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Research Calls on Sundays: Submission to the Australian Communications & Media Authority (May 2007)

May 2007 Office of the Privacy Commissioner Background and draft Standard Key Privacy Messages Research Considerations Endnotes Office of the Privacy Commissioner 1. The Office of the Privacy Commissioner (the Office) is an independent statutory body whose purpose is to promote and protect privacy in...

pdfResearch Calls on Sundays: Submission to the Australian Communications & Media Authority (May 2007)

May 2007

Office of the Privacy Commissioner

1. The Office of the Privacy Commissioner (the Office) is an independent statutory body whose purpose is to promote and protect privacy in Australia. The Office, established under the Privacy Act 1988 (Cth) (the Privacy Act), has responsibilities for the protection of individuals' personal information that is handled by Australian and ACT government agencies, and personal information held by all large private sector organisations, health service providers and some small businesses. The Office also has responsibilities under the Privacy Act in relation to credit worthiness information held by credit reporting agencies and credit providers, and personal tax file numbers used by individuals and organisations.

Background

2. The Office welcomes the opportunity to respond to the Australian Communications and Media Authority's (ACMA) Discussion Paper on Consideration of whether to remove the prohibition on making Research Calls on Sundays (the Discussion Paper) 1 relating to the Telecommunications (Do Not Call Register) (Telemarketing and Research Calls) Industry Standard 2007.

3. In this Office's report Getting in on the Act: The Review of the Private Sector Provisions of the Privacy Act 1988 (the Office's Private Sector Review), which was released on 18 May 2005, the Privacy Commissioner recommended that the Australian Government consider exploring options for establishing a national "Do Not Contact" register 2.

4. The Office subsequently made a submission to the Introduction of a Do Not Call Register: Possible Australian Model Discussion Paper (DNCR Discussion Paper) released by the Department of Communications, Information Technology and the Arts (DCITA) in December 2005 and to the inquiry into the provisions of the Do Not Call Register Bill 2006 and the Do Not Call Register (Consequential Amendments) Bill 2006 in June 2006 3 .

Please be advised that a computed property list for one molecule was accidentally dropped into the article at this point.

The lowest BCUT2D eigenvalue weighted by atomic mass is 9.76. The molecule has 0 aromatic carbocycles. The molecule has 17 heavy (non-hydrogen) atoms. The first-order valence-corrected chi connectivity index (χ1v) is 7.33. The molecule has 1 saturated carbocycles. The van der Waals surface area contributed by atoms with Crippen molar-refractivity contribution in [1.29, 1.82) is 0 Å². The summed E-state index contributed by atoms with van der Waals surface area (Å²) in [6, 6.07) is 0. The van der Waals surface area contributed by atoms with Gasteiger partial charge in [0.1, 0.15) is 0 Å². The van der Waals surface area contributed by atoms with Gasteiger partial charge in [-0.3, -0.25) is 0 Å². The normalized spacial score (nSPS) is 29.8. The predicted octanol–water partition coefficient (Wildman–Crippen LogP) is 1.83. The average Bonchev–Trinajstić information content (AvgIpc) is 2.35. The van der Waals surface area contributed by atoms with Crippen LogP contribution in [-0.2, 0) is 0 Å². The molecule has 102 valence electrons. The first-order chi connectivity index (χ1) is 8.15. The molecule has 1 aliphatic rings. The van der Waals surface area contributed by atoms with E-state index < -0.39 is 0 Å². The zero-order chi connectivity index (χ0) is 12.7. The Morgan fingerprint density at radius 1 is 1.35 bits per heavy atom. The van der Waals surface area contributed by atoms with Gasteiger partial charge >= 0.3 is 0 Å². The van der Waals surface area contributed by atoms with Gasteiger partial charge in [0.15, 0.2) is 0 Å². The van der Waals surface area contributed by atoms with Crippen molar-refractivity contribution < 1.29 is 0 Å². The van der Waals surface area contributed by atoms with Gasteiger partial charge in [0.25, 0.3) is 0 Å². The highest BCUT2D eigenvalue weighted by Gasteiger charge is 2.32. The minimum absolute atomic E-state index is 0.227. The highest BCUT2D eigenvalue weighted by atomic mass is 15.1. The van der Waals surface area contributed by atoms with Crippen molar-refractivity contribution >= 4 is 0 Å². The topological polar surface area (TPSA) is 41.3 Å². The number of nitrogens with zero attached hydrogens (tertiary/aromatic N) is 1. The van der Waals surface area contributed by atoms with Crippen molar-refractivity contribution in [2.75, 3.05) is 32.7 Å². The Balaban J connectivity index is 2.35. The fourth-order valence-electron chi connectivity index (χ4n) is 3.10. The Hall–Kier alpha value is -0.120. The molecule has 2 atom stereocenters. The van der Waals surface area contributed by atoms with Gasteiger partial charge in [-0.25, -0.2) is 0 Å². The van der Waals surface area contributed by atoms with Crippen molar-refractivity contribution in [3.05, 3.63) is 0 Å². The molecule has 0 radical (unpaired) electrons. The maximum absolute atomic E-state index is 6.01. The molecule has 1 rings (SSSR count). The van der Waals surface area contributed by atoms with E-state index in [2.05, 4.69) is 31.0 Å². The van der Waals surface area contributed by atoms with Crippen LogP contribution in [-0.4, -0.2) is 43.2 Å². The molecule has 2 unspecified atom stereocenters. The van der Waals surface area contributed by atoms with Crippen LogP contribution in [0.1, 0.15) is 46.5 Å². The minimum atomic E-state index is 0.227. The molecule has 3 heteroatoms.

5. The Office has maintained an interest in the development of the Do Not Call Register (DNCR) including through responding to various discussion papers and draft instruments relating to the development of the DNCR, relevantly the discussion paper entitled Industry Standard for the Making of Telemarketing Calls Discussion Paper and the Telecommunications (Do Not Call Register) (Telemarketing and Research Calls) draft Industry Standard 4 .

Key Privacy Messages

6. In the Private Sector Review, the Office identified that direct marketing remained a concern for many individuals, though in many cases the telemarketing phone calls that individuals received either complied with National Privacy Principle (NPP) 2.1 or were made by organisations that are not required to comply with the Privacy Act. In order to resolve these issues the Office recommended that the Australian Government establish a national Do Not Contact Register 5 .

7. The Office considers that the establishment of the DNCR is an important way for consumers to maintain some choice and control over how their information is used for marketing and will enable them to limit the number of intrusive and unsolicited calls they receive. It is therefore important that the exemptions allowed under the DNCR do not undermine the effectiveness of the Register.

8. The Office provided comments in relation to the proposal in the DNCR Discussion Paper to exempt certain types of organisations that had a public interest function. Included in this list were market researchers conducting social research. The Office recommended that rather than creating exemptions in the DNCR for particular types of organisations, exemptions should be based on the purpose of the telephone call 6 . The Office notes that the Do Not Call Register Act 2006 (DNCR Act) took up this recommendation by expressly defining what constituted a "designated marketing call" in relation to calls made by exempt organisations.

9. The Telecommunications (Do Not Call Register) (Telemarketing and Research Calls) Industry Standard 2007 (the Standard) complements the requirements of the DNCR Act by imposing minimum obligations for telemarketers and researchers in relation to their calling behaviour. Further, by preventing unsolicited calls on Sundays, the Standard seeks to, as far as is possible, limit the intrusiveness of such calls.